As we began this process, the SIGGRAPH Conference Advisory Group and the ACM SIGGRAPH Executive Committee quickly decided we did not want to just broadcast a set of prerecorded material, and instead to work toward including the interactions that keep us coming back to SIGGRAPH year after year. We surveyed our contributors, members, and SIGGRAPH 2019 participants to begin building a picture of what a virtual SIGGRAPH should look like. We received over a 1,000 responses to the survey, and many of you gave us voluminous, incredibly useful, and heartwarming comments.

We have demoed eight platforms, all of which go well beyond the basic functionality of webinars or teleconferencing, and have focused in on a few that we are currently vetting more closely. We hope to sign a contract soon, and will likely be shifting the conference timing slightly to mid- or late-August. The extra time will allow us to build out the platform properly. You can expect, too, that the conference will span a slightly longer period of time to compensate for everyone in our community’s additional daily responsibilities as we continue to work from home. We will also have some of the material available in advance to better accommodate time zones globally. We plan to have a virtual Exhibition that will allow you to visit many of the familiar faces you’ve come to expect in-person alongside a number of new companies.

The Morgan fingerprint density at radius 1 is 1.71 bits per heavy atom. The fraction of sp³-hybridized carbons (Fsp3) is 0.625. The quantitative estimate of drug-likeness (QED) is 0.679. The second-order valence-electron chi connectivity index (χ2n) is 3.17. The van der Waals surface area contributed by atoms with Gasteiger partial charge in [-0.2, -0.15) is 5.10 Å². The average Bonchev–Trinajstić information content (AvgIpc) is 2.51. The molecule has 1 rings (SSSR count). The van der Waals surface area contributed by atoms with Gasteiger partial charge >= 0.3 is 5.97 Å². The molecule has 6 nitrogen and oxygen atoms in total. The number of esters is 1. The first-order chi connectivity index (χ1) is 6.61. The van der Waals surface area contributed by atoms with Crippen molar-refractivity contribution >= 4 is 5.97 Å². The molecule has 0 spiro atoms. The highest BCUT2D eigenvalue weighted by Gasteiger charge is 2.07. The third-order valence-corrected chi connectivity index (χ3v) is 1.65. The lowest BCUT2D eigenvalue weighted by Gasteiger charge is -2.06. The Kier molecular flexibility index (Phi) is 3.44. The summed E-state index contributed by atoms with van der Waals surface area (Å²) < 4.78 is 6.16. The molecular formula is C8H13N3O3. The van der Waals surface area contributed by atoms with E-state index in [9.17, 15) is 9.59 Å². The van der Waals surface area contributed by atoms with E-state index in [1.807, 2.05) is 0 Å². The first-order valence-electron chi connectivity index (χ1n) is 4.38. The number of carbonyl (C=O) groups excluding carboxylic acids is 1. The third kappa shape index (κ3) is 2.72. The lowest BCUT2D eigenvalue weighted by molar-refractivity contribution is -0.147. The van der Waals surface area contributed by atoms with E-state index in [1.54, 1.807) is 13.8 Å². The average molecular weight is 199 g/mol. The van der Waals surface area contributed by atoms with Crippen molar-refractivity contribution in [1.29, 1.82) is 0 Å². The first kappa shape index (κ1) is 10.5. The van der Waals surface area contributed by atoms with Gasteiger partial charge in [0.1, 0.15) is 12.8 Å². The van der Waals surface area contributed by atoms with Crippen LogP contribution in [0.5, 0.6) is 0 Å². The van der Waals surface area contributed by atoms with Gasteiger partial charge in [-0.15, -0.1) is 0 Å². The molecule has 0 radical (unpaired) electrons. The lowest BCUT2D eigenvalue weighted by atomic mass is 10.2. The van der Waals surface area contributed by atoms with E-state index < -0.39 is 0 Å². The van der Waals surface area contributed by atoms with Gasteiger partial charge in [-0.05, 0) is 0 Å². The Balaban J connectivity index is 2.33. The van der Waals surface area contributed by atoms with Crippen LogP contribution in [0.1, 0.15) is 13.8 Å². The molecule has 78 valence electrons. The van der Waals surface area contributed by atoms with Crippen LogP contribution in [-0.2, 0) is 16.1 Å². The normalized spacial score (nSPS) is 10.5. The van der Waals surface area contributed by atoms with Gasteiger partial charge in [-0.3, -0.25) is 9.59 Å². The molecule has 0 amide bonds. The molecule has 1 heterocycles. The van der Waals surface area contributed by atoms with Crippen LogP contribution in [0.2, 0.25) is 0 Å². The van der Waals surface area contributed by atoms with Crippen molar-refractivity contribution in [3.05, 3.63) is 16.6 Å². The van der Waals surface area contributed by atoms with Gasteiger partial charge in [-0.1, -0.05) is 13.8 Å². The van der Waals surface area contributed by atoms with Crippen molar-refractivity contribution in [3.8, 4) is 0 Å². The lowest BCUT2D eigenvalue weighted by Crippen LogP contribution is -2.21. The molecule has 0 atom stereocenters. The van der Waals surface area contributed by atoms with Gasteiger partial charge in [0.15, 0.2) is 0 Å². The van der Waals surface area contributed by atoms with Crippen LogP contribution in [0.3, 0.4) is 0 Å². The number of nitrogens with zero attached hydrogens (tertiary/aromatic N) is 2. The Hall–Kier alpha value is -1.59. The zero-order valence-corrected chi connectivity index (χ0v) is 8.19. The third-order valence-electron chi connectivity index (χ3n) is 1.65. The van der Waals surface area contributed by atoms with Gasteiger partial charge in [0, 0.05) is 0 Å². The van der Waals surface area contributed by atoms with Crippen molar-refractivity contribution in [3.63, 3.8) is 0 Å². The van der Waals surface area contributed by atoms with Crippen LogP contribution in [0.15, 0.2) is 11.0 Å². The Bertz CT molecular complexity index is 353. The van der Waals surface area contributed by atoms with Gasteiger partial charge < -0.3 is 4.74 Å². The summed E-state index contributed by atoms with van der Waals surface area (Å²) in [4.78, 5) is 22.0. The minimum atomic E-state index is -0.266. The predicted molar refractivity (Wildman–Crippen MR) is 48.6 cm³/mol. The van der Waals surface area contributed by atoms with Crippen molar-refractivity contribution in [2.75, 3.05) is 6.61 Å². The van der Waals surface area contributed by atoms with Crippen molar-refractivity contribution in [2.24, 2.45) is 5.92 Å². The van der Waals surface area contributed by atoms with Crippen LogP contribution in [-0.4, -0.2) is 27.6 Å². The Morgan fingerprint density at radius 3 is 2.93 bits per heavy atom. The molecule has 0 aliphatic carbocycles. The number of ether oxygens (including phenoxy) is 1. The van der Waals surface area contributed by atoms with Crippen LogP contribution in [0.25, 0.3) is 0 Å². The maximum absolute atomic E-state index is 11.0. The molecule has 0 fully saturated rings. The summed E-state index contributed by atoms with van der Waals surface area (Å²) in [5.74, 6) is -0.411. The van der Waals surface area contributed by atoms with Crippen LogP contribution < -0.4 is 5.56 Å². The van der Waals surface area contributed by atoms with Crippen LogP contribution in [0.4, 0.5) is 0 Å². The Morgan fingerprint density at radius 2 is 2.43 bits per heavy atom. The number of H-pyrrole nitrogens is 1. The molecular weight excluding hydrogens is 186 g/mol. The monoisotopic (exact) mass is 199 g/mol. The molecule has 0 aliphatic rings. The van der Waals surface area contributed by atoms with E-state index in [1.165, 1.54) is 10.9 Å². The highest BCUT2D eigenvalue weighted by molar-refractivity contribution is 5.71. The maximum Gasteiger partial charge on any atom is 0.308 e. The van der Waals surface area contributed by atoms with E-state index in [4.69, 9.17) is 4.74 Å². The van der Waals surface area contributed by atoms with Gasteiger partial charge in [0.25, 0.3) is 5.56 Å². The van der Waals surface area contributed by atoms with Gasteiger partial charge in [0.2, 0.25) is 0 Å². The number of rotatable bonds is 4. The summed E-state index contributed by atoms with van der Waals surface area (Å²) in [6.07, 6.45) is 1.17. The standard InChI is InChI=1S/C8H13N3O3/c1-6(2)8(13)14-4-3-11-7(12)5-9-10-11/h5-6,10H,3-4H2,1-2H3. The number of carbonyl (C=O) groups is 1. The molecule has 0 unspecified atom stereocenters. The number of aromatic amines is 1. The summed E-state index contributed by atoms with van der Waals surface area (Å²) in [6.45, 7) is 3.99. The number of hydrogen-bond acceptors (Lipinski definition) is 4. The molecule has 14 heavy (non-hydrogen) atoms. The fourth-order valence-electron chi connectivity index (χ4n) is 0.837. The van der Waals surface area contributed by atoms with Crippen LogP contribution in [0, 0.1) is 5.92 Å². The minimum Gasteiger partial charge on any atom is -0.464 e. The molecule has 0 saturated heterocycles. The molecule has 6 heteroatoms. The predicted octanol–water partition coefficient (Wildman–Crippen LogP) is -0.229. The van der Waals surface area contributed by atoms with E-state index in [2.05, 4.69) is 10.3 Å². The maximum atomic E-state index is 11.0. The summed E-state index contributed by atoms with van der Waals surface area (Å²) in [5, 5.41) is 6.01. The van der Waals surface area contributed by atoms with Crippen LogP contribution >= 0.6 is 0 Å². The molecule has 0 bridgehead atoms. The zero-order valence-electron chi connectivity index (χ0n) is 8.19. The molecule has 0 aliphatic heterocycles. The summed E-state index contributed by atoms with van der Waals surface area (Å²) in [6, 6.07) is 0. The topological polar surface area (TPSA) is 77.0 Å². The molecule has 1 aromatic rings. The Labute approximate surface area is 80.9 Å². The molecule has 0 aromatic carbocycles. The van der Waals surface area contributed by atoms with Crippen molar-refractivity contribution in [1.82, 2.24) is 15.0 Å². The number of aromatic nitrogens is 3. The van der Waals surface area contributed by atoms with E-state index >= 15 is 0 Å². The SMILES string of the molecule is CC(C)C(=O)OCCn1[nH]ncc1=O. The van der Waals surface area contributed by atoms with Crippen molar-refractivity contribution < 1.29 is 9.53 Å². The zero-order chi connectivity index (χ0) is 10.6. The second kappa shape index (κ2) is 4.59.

Many details are yet to be hammered out, of course, so while you wait for more to be announced, I thought you might enjoy watching my favorite movie of the year — the SIGGRAPH 2020 Technical Papers trailer:

Jessica Hodgins

President’s Corner- Paper Deadline Survey

President’s Corner- Paper Deadline Survey

A Message from ACM SIGGRAPH President Jessica Hodgins

Dear ACM SIGGRAPH community,

Last fall, we asked recent authors and reviewers from the Technical Papers Program to participate in a survey about the timing of the Technical Papers deadline for the summer conference.   I am writing to, somewhat belatedly, share the results of that survey with you.   To cut to the chase: the results were inconclusive and as a consequence we decided not to move the deadline.